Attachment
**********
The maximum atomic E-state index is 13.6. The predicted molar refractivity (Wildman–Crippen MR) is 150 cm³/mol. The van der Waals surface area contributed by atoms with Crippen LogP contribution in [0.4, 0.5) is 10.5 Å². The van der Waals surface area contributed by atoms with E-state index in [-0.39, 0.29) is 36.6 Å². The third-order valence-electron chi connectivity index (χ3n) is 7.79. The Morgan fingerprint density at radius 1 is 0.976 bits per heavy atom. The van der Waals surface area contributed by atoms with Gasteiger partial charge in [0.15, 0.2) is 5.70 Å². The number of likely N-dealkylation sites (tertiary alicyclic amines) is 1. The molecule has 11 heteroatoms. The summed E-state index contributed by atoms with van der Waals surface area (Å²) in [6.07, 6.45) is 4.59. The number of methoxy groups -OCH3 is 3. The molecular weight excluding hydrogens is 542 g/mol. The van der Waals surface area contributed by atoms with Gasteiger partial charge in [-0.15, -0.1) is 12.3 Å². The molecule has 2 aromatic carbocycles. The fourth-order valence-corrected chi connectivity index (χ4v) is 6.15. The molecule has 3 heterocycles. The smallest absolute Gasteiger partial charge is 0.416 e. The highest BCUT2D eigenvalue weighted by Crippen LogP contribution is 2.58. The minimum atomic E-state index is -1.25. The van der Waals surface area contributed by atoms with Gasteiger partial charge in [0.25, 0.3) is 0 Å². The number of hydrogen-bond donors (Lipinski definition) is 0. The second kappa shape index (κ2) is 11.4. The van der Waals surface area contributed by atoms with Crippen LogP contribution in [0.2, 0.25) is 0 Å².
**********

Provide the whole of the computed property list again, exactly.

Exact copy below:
The maximum atomic E-state index is 13.6. The predicted molar refractivity (Wildman–Crippen MR) is 150 cm³/mol. The van der Waals surface area contributed by atoms with Crippen LogP contribution in [0.4, 0.5) is 10.5 Å². The van der Waals surface area contributed by atoms with E-state index in [-0.39, 0.29) is 36.6 Å². The third-order valence-electron chi connectivity index (χ3n) is 7.79. The Morgan fingerprint density at radius 1 is 0.976 bits per heavy atom. The van der Waals surface area contributed by atoms with Gasteiger partial charge in [0.15, 0.2) is 5.70 Å². The number of likely N-dealkylation sites (tertiary alicyclic amines) is 1. The molecule has 11 heteroatoms. The summed E-state index contributed by atoms with van der Waals surface area (Å²) in [6.07, 6.45) is 4.59. The number of methoxy groups -OCH3 is 3. The molecular weight excluding hydrogens is 542 g/mol. The van der Waals surface area contributed by atoms with Gasteiger partial charge in [-0.15, -0.1) is 12.3 Å². The molecule has 2 aromatic carbocycles. The fourth-order valence-corrected chi connectivity index (χ4v) is 6.15. The molecule has 3 heterocycles. The smallest absolute Gasteiger partial charge is 0.416 e. The highest BCUT2D eigenvalue weighted by Crippen LogP contribution is 2.58. The minimum atomic E-state index is -1.25. The van der Waals surface area contributed by atoms with Gasteiger partial charge in [0.25, 0.3) is 0 Å². The number of hydrogen-bond donors (Lipinski definition) is 0. The second kappa shape index (κ2) is 11.4. The van der Waals surface area contributed by atoms with Crippen LogP contribution in [0.2, 0.25) is 0 Å².